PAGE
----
I often wondered why Catholics don’t enjoy singing. I was a music minister for years, and watched glum faces of people who refused to sing. I cheerfully enjoy singing with another group of Christians now. The gloomy faces of most Catholics at Mass are very telling.

    Liked by 1 person

    1. Thanks, Sally. Yes, Hahn’s passage about looking around at mass on Sundays and observing downcast, gloomy faces (as if the congregants were coerced into attending – which they were) was perhaps the most honest and revealing thing about this book. I’m surprised he included it.


      1. Yes, that’s what I felt. The only lady who sang really loudly during the Mass while I was music director was a lady who had a tremendously loud voice, but who could not sing in tune. No matter, God loves all our singing.🤗

        Liked by 1 person

  3. This is a very sad book, brother, thank you for reading it. I know it troubles you deeply, but that you do it for the love of the lost, and to edify those of us who don’t know or understand these topics. May God bless your work!

    Liked by 1 person

    1. Thank you, sister! Yes, I can vividly remember reading this book four years ago and being so grieved by its message. I was also quite angry that Hahn was perverting the Gospel by his misrepresentations and half-truths. When Catholics seek to counter the Biblical Gospel, Hahn is often used as a resource. Thank you and may the Lord bless you and your ministries as well!

      Liked by 1 person

      1. If you study the fathers and church history, Hahn’s claims are very easy to debunk. Hahn is really a salesman, not a scholar.

        I’ve had more difficulties discoursing with Muslims than Romanists.

        Liked by 1 person

      2. Thanks, SB. While the RCC will often reference some of the writings of the fathers, they’re selective because some of their writings contradict Catholic teaching.


      3. Good one!

        Vincent is considered by many to have been a semipelagianist. I occasionally hear Catholic apologist, David Anders, speak critically of semipelagianism, but of course, Catholicism, stripped of its faux sacramental grace, defines semipelagianism and even pelagianism.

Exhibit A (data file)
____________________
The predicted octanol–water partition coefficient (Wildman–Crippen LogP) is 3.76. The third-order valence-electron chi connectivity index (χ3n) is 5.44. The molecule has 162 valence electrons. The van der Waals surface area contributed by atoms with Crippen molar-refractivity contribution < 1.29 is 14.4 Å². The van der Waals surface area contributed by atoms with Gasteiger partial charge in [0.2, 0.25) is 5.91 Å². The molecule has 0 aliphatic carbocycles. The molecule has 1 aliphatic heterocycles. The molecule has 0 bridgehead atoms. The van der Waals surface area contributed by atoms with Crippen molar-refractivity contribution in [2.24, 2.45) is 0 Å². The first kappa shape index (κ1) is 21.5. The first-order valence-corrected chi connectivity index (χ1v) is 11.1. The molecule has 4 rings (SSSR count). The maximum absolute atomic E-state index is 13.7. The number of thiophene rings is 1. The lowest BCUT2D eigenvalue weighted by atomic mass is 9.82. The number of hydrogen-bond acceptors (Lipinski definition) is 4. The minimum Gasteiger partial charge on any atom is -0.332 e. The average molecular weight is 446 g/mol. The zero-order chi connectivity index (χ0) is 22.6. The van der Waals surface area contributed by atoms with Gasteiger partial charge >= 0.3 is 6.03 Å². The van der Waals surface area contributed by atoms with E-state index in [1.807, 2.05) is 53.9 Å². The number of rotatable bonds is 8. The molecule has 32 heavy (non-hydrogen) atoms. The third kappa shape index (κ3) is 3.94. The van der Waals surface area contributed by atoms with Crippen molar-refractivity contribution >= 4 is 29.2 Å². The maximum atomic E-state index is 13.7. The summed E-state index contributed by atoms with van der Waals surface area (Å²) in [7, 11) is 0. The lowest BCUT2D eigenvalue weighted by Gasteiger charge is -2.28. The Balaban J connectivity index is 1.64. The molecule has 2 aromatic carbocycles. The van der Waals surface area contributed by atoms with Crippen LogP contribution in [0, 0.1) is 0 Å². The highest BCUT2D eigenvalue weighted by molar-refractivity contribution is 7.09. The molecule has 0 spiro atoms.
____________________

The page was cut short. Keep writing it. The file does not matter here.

4. By the way, I checked out Hahn’s CV (on Franciscan University’s website) and noticed that he pads his publication list with articles from the “Letter and Spirit Journal”. On further investigation, I found out that it was a publication of St Paul’s theological center of which Hahn is the founder! LoL

        I skimmed through his other publications and counted a grand total of 5, maybe 6 publications in major peer-reviewed journals. That’s a very sad number for a supposed “academic” of 30 years.

        Liked by 1 person

  4. While I find it baffling and grievous, I experienced this with a close friend with whom I served alongside in ministry. I truly believed her faith was secure but unbeknownst to me she became drawn into Hebrew Roots, a cult.
    Our fellowship ended as she was convinced of the necessity of following Judaic law. I tried everything to refute these ungodly teachings. Watching her fall away was heartbreaking.
    Thank you brother Tom for pressing on in these truths.

    Liked by 1 person

    1. Thank you, Lisa Beth, and I’m sorry about your friend. People are attracted to legalism because it “makes sense” according to our fallen understanding. Even churches where the Gospel is preached can begin to mix in elements of legalism. A few years after my wife and I accepted Christ, we went with another couple from church to a Chinese restaurant for dinner, and egg rolls were brought out as an appetizer. The couple literally spent five minutes pulling apart their egg rolls and removing the small shards of pork with their forks and knives.

      Liked by 1 person

      1. As I mentioned, he talked, talked, talked about “covenant theology,” which I know is popular within Presbyterianism. But Hahn’s version states that the Mosaic covenant was replaced by the New Testament covenant although many of the rituals and ceremonies of the old were only modified in the new. So, baptism replaces circumcision, the sacrifice of the mass replaces animal sacrifice, similarities with priests, vestments, altars, temple and altar instruments, and of course, the erroneous notion of possibly meriting salvation by successfully following a religious code.

        Liked by 1 person